Akron, Ohio — Akron Children’s Hospital volunteers have filled the John S. Knight Center in downtown Akron this week, hanging lights, tying bows and spreading tinsel for the 40th Holiday Tree Festival.

The pandemic has made the event virtual again this year, but the festival’s trees, wreaths and decorations are no less spectacular, said Mary Leuca, who has chaired the Holiday Tree festival committee for nine years.

What You Need To Know

  • Children’s Holiday Tree Festival begins online at 8 a.m. Saturday, Nov. 13 and runs through midnight Tuesday Nov. 16

  • Volunteers say, although the event is online, it is no less spectacular with hundreds of trees, wreaths and decorations

  • The annual event raises money for medical research, education and patient care at Children’s Hospital

  • Children’s physician Dr. Robert Klein will auction a train display honoring Cleveland Cavaliers announcer Joe Tait

Every item in the festival, as well as decoration of more than 100 trees, is by volunteers dedicated to raising money for Children’s Hospital, she said.

“My favorite part is working with the decorators and volunteers,” Leuca said. “You’ll never find a better group of people. That's why they're here.”

One of the volunteers, Patty Kelleher, has worked the tree fest for 39 years, she said.

Volunteer Patty Kelleher has worked the tree fest for 39 years because it brings families joy. (Spectrum News/Jennifer Conn)

“This place is magical. And it's been magical from the beginning,” Kelleher said. “It really has, it's been a very special thing.”

Kelleher said she was hooked the first year she volunteered after she watched the children of an underserved family light up as they walked into the room to see hundreds of sparking trees and decorations.

“I thought, what joy this is giving these people and these little kids,” she said. “They’ve never seen anything like this before. And that was just magical. That kept me here for 38 more years.”

The Holiday Tree Festival begins at 8 a.m. on Saturday, Nov. 13 and runs through midnight Tuesday, Nov. 16.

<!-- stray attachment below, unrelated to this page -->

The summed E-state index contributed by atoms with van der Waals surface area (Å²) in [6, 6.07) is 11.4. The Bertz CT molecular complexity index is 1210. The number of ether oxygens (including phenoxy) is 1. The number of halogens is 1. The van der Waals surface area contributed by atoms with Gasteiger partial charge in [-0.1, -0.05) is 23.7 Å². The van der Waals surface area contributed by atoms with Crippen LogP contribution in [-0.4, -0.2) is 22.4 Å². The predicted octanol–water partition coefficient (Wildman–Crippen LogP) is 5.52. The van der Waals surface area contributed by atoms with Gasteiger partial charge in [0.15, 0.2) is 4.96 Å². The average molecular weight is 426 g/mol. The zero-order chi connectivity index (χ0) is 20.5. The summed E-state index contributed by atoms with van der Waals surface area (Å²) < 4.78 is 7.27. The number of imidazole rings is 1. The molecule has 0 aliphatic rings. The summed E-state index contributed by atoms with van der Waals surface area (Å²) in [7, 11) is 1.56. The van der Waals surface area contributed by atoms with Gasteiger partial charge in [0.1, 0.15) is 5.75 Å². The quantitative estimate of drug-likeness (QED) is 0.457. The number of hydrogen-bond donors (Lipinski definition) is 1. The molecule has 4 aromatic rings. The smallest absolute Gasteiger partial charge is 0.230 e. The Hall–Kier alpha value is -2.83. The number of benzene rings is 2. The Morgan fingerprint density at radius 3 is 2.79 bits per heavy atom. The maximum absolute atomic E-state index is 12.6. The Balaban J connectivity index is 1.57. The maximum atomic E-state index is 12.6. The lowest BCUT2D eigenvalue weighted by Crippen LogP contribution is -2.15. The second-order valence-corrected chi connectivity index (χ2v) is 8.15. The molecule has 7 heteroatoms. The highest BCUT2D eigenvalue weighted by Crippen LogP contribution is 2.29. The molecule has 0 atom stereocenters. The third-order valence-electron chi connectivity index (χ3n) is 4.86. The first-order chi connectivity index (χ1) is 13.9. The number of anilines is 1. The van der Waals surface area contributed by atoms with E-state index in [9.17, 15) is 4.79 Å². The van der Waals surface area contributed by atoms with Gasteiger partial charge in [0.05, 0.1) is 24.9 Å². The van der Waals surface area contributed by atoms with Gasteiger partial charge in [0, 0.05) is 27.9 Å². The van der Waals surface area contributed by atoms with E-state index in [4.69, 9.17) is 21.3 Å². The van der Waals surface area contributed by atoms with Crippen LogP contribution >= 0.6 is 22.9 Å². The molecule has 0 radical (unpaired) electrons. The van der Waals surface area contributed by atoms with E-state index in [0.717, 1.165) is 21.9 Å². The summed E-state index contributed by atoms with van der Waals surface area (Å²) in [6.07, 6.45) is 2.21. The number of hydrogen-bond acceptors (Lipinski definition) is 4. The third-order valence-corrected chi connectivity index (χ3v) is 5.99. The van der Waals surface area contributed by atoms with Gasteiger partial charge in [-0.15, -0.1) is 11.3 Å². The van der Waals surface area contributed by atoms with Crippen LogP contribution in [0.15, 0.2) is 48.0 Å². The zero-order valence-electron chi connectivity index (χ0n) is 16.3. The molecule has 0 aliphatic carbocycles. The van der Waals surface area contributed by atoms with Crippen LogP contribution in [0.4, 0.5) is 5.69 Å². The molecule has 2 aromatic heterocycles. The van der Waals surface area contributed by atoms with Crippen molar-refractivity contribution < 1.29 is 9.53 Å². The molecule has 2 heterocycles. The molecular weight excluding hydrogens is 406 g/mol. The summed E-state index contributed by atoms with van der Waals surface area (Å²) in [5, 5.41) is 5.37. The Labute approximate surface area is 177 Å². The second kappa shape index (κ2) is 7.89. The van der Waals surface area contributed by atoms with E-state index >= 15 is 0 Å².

Akron Children's Holiday Tree Festival runs Nov. 13 though Nov. 16 (Spectrum News/Jennifer Conn)

All the items will be displayed on Children’s Tree Festival website, where attendees can purchase or bid on them. Several sizes of trees will be available, along with 50 wreaths, 49 holiday gifts and 45 silent auction items, she said.

Here’s how it works:

  • Trees, wreaths and decorations can be viewed on the tree festival website beginning Friday, Nov. 12
  • Each item will be marked for online purchase or for bid
  • Children’s volunteers will notify winners
  • Trees over 5-feet tall can be delivered Friday, Nov. 19 within a 50-mile radius
  • Smaller trees, wreaths and decorations can be picked up at the Knight Center on Wednesday, Nov. 17 from 11 a.m. to 6 p.m. and Thursday, Nov. 18 from 8 a.m. to 6 p.m.

One of the featured displays this year is a tribute to former Cleveland Cavaliers announcer Joe Tait, a model-train enthusiast.

Tait’s friend, Children’s physician Dr. Robert Klein, shared that love of trains, and every year has built a train display for the tree festival, Klein said.

When Tait died in March, Klein and his wife, Karen Klein, began building a display for the tree festival using some of Tait’s trains, including collectible items such as books and plaques that were bequeathed to Klein from Tait’s collection.

Over the years, the Kleins have commissioned 4-B Wood of Seville to build tables for the tree festival display. This year, they commissioned a special table dedicated to Tait, which features inlaid photos of Tait, as well as intricately carved microphones and an inscription.

Cavs announcer Joe Tait and his friend, Children's physician Dr. Robert Klein shared a love of model trains. (Spectrum News/Jennifer Conn)

“I just wanted to give a representation of what he had, as a tribute to him,” Klein said. “He loved kids and he did things for kids. And, you know, he never refused a kid anything, autographs and so forth. He was a kid at heart.”

Although Children’s Holiday Tree Festivals are always free at the door, the events raise an average of $300,000 per year, with last year’s virtual event raising about $100,000, Leuca said. Since the first tree fest in 1982, the event has raised more than $6.6 million for medical research, education and patient care at Children’s.

Visit the Children’s Hospital Holiday Tree Festival website for more information.